Recap and Highlights
- Bart expresses his view about retirement relative to “second adulthood”. Not sure that the traditional concept of retirement is still relevant.
- Explains that his book AARP’s Roadmap for the Rest of Your Life was inspired by author Gail Sheehy’s who when very ill was asked by his doctor “what are your objectives for this stage of your life”? Bart realized that like a lot of people, he did not have any goals but should!
- The book is primarily written for the over 50 demographic but Bart has received comments from people in their 70s and 80s.
- When it comes to setting goals, he says that it is important to observe what you are doing so that you don’t confuse a means (what or how you’re doing with why you’re doing it)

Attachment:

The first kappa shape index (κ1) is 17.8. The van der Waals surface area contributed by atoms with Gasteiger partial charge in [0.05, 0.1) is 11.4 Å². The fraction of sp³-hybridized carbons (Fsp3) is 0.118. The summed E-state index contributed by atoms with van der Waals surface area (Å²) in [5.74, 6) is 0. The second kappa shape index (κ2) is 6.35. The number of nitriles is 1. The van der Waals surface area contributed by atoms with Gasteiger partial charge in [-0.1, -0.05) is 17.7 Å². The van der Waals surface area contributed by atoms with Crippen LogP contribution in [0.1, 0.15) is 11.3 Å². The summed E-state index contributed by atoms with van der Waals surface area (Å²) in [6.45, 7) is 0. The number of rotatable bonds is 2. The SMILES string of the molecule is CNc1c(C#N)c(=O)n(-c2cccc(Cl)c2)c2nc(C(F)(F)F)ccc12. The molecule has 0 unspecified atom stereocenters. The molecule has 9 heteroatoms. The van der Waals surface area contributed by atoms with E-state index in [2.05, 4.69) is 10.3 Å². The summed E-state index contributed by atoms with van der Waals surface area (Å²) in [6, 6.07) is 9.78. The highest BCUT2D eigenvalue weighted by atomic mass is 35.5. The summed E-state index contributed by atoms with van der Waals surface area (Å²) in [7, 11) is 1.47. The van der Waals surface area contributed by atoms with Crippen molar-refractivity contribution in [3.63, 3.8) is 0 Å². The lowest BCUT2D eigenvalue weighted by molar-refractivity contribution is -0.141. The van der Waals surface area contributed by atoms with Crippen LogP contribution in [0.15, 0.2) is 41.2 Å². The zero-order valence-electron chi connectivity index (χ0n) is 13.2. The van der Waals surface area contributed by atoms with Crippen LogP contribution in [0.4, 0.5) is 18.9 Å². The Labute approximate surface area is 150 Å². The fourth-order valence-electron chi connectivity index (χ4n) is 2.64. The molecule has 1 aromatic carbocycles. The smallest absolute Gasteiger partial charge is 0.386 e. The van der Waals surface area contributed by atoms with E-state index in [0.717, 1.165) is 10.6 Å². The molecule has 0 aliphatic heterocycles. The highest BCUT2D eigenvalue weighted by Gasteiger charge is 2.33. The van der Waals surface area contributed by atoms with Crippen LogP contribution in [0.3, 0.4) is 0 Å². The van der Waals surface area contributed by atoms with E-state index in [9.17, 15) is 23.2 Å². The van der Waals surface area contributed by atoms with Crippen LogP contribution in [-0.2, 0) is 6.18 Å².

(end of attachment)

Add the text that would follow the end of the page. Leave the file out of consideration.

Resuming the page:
- In addition to observing yourself when setting goals, it also helps to learn from others. And by doing so, we become a composite. No one person “owns” any way of being. We are free to take what we want.
- When it comes to finances, as long as your basic needs are met, Bart replaces the standard budget categories of “fixed vs. discretionary”, with fixed vs. mandatory. The example he uses is of his wife’s gym dues. For her this is not a discretionary expense. Therefore it must be included in their spend plan.
- When asked to share his lessons learned Bart used an example of giving a commencement address. His message is just 2 words long – pay attention. If we call pay better attention to what is going on around us, we will be able to enjoy life and ensure that our energies are focused on the right issues.
Links and References
- AARP’s Roadmap for the Rest of Your Life
- Bart’s blog on Forbes.com
- Rich Eisenberg on NextAvenue
- Kerry Hannon